In its motion, Sheraton argues first that at all times relevant to the First Action and this action, both Santangelo and RJI were citizens of New York. Sheraton further argues that at the time of filing of the First Action, Santangelo and RJI were both entities whose citizenship had to be assessed in order to determine the citizenship of Castillo for diversity purposes. Finally, Sheraton argues that between August 10 and August 14, 2009, Castillo attempted to eliminate the indirect ownership interests of Santangelo and RJI. Because these transactions were undertaken for the sole purpose of creating federal diversity jurisdiction where no such jurisdiction existed before, Sheraton argues that Castillo's reorganization of its citizenship violated 28 U.S.C. § 1359 and this Court therefore lacks subject matter jurisdiction over the instant action.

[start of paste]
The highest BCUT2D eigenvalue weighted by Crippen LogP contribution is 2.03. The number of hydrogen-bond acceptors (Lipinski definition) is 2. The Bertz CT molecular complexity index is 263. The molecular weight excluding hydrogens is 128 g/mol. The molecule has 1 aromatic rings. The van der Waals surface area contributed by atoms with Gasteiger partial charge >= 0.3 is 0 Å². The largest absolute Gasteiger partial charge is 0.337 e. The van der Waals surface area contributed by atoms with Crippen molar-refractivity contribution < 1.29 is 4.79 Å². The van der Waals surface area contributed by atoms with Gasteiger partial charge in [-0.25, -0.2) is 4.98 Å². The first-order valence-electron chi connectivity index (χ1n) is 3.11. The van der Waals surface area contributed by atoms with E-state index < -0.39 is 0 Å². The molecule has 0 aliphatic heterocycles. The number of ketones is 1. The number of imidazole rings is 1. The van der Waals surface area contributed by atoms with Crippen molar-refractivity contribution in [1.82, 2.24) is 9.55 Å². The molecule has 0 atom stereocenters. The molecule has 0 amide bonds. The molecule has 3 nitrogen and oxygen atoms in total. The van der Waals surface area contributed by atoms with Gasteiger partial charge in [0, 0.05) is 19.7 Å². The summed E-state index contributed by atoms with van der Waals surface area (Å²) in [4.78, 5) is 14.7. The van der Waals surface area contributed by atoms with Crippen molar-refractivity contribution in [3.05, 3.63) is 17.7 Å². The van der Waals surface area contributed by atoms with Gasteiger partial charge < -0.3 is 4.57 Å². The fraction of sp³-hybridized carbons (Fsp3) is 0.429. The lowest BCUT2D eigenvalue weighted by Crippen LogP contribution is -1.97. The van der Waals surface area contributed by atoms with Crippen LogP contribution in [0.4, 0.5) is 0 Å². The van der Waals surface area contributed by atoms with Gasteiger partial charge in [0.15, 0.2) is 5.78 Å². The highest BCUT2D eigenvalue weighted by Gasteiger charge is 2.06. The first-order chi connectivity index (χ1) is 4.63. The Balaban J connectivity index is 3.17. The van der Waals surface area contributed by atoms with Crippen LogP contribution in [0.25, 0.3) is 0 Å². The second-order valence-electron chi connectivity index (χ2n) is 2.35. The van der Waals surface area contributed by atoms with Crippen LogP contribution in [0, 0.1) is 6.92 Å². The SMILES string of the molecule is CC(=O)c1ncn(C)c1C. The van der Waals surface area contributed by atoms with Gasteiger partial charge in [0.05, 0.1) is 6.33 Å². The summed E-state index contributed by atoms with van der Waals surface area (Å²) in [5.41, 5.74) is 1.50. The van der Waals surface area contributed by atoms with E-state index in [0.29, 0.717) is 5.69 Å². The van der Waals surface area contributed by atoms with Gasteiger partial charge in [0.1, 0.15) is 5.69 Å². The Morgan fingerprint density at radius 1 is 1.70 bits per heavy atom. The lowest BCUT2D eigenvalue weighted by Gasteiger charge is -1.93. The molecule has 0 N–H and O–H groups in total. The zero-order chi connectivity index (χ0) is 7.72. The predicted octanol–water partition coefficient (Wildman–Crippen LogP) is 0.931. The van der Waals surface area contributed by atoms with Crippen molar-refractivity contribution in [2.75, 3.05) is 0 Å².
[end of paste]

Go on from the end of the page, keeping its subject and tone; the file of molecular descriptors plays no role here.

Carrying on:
Section 1359, titled "Parties collusively joined or made," states: A district court shall not have jurisdiction of a civil action in which any party, by assignment or otherwise, has been improperly or collusively made or joined to invoke the jurisdiction of such court.
28 U.S.C. § 1359. It is apparent from the exhibits submitted as part of Defendant's moving papers and Plaintiff's opposition papers that the sole purpose of Castillo's reorganization between August 10 and August 14, 2009 was to remain in federal court. The record is replete with instances of Castillo admitting that it took affirmative steps in order to cure the alleged diversity defects and then re-file its complaint in the same court.*fn3 Castillo does not contest this point in its opposition papers. It is beyond dispute, therefore, that Castillo's reorganization was undertaken in order "to invoke the jurisdiction" of this Court as contemplated by the plain language of § 1359.